Essay on William Shakespeare 's Sonnet 130

734 Words Oct 19th, 2016 3 Pages
Sonnet 130 Have you ever read a poem and did not understand it, even after reading it over and over again? Authors use things such as figurative language in order for you to have to think to figure out the poem is saying. Knowing what figurative language is may help you figure out the poem. Figurative language is “used with a meaning that is different from the basic meaning and that expresses an idea in an interesting way by using language that usually describes something else.” (Merriam Webster) This means what the author is not directly saying what they actually mean. William Shakespeare uses figurative language well because he uses it to explain how he can still be a good poet and write a good poem without writing a love poem or being romantic. In sonnet 130 he shows all his mistresses’ flaws. He says that her features are not as great as things like the sun, snow and roses. But some things he says her features are compared some not so pleasant things such as black wire. But in the end he tells her that she is rare and that she doesn’t need to be compared to things. In Sonnet 130, the author William Shakespeare, uses figurative language often. He uses them to explain how imperfect his mistress’ is. Figurative language are things such as similes, metaphors, understatements, hyperbole, and apostrophe. Similes are comparisons between two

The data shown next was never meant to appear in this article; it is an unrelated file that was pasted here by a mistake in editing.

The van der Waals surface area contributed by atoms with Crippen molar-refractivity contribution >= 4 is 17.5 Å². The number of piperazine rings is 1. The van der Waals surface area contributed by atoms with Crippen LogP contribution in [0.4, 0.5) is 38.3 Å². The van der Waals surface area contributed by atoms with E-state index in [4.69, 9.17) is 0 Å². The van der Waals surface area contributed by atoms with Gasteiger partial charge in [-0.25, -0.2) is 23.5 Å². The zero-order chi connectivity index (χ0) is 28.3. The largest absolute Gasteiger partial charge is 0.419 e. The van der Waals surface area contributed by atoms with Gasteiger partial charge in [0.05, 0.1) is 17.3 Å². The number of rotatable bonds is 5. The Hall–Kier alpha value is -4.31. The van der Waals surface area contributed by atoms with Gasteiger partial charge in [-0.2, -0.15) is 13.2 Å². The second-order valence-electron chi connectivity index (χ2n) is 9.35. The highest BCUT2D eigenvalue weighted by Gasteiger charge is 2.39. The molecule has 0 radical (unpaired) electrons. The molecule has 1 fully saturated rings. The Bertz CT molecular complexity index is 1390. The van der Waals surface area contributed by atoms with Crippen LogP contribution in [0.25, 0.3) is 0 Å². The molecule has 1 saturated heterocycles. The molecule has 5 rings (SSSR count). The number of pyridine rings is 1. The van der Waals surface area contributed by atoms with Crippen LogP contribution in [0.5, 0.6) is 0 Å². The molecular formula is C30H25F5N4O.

Gainey 2 unlike things using like or as. A metaphor is saying something is something else, without using like or as. A Hyperbole is…

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